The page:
American Judges Association


Date of this Version



Court Review - Volume 58


Used by permission.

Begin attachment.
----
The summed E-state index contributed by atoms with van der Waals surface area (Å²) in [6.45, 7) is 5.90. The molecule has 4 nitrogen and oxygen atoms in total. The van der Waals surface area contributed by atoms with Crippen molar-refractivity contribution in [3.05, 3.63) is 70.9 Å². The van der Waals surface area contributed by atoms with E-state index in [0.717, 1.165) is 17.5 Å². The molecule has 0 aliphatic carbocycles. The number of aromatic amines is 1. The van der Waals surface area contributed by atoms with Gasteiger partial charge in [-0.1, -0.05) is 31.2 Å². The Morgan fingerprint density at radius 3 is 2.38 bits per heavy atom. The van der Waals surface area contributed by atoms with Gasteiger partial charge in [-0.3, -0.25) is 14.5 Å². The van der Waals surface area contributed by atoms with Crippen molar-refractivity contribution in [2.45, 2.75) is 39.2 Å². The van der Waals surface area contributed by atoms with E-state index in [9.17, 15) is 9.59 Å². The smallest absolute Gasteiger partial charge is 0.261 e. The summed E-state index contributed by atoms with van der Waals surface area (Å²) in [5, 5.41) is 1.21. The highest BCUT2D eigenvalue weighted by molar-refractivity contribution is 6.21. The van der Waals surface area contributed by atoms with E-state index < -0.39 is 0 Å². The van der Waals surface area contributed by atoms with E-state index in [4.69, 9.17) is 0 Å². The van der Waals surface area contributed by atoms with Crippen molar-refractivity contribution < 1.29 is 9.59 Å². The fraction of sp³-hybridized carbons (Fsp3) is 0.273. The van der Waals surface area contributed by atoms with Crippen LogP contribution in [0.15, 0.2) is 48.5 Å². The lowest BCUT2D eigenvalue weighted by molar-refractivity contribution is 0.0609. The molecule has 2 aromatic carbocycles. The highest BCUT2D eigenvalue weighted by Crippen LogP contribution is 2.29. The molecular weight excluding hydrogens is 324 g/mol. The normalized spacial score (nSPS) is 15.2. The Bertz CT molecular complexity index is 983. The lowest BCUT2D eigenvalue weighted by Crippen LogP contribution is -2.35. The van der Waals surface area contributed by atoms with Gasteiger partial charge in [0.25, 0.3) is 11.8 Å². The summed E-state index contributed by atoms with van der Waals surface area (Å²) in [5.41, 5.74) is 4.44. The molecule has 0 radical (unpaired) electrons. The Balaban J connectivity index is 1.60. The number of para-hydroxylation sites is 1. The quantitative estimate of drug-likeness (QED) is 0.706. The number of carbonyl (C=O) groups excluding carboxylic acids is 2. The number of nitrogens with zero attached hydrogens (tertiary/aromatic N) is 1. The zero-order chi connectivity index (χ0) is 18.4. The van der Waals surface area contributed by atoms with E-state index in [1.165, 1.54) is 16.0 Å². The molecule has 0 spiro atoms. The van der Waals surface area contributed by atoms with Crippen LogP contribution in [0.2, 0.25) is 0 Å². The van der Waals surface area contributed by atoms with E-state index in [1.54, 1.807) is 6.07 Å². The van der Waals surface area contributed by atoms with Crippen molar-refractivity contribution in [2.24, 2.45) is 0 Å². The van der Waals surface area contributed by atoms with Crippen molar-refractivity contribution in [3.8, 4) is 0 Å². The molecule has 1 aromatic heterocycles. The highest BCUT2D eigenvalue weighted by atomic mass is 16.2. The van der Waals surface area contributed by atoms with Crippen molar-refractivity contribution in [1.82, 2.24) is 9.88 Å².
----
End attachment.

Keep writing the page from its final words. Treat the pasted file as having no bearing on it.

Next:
For almost 70% of the wrongfully convicted defendants who have been exonerated by new DNA evidence, one or more mistaken eyewitness identifications played a role in their wrongful convictions.1 In recognition of the significant role that mistaken identifications play in miscarriages of justice, social scientists have spent the last 40 years studying which police practices can be improved to increase the reliability of eyewitness identification evidence, including instructions to witnesses,2 selecting fillers (i.e., known innocent persons) for lineups or photo arrays who do not cause the suspect to stand out,3 and eliminating possible feedback from administrators who know which lineup member is the suspect.4 Based on this body of research, the American Psychology-Law Society (AP-LS)5 commissioned a panel of eyewitness scholars to review the extant literature and make evidence-based recommendations about the best police practice for enhancing the reliability of eyewitness identification evidence.6